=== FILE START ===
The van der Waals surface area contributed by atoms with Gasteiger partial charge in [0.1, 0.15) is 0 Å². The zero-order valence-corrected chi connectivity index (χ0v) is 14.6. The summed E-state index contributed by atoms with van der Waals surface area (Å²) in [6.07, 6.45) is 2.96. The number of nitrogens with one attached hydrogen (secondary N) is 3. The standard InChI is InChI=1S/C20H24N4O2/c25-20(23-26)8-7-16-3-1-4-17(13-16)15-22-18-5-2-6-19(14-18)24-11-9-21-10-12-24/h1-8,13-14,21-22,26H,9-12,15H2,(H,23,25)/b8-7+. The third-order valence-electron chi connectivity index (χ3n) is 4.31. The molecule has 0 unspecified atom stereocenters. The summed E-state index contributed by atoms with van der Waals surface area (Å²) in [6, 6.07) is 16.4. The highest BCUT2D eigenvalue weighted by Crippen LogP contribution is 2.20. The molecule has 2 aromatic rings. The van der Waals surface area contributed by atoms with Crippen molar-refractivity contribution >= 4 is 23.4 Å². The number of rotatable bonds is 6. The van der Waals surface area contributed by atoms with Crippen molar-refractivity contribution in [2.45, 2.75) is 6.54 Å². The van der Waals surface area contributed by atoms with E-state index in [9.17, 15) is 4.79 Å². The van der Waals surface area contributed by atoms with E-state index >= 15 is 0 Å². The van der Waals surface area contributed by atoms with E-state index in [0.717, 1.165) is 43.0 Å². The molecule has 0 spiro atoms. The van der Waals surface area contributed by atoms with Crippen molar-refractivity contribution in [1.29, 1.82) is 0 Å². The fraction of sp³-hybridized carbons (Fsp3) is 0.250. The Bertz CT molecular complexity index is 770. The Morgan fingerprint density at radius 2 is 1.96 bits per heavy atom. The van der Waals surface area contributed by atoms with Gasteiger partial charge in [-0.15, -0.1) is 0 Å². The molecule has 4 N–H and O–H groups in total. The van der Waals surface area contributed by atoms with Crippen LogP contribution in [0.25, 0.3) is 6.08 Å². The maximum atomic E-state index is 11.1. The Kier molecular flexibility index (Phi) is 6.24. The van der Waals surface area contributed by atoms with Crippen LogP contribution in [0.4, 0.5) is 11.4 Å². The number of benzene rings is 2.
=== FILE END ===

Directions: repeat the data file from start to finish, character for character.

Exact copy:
The van der Waals surface area contributed by atoms with Gasteiger partial charge in [0.1, 0.15) is 0 Å². The zero-order valence-corrected chi connectivity index (χ0v) is 14.6. The summed E-state index contributed by atoms with van der Waals surface area (Å²) in [6.07, 6.45) is 2.96. The number of nitrogens with one attached hydrogen (secondary N) is 3. The standard InChI is InChI=1S/C20H24N4O2/c25-20(23-26)8-7-16-3-1-4-17(13-16)15-22-18-5-2-6-19(14-18)24-11-9-21-10-12-24/h1-8,13-14,21-22,26H,9-12,15H2,(H,23,25)/b8-7+. The third-order valence-electron chi connectivity index (χ3n) is 4.31. The molecule has 0 unspecified atom stereocenters. The summed E-state index contributed by atoms with van der Waals surface area (Å²) in [6, 6.07) is 16.4. The highest BCUT2D eigenvalue weighted by Crippen LogP contribution is 2.20. The molecule has 2 aromatic rings. The van der Waals surface area contributed by atoms with Crippen molar-refractivity contribution >= 4 is 23.4 Å². The number of rotatable bonds is 6. The van der Waals surface area contributed by atoms with Crippen molar-refractivity contribution in [2.45, 2.75) is 6.54 Å². The van der Waals surface area contributed by atoms with E-state index in [9.17, 15) is 4.79 Å². The van der Waals surface area contributed by atoms with E-state index >= 15 is 0 Å². The van der Waals surface area contributed by atoms with E-state index in [0.717, 1.165) is 43.0 Å². The molecule has 0 spiro atoms. The van der Waals surface area contributed by atoms with Crippen molar-refractivity contribution in [1.29, 1.82) is 0 Å². The fraction of sp³-hybridized carbons (Fsp3) is 0.250. The Bertz CT molecular complexity index is 770. The Morgan fingerprint density at radius 2 is 1.96 bits per heavy atom. The van der Waals surface area contributed by atoms with Gasteiger partial charge in [-0.15, -0.1) is 0 Å². The molecule has 4 N–H and O–H groups in total. The van der Waals surface area contributed by atoms with Crippen LogP contribution in [0.25, 0.3) is 6.08 Å². The maximum atomic E-state index is 11.1. The Kier molecular flexibility index (Phi) is 6.24. The van der Waals surface area contributed by atoms with Crippen LogP contribution in [0.4, 0.5) is 11.4 Å². The number of benzene rings is 2.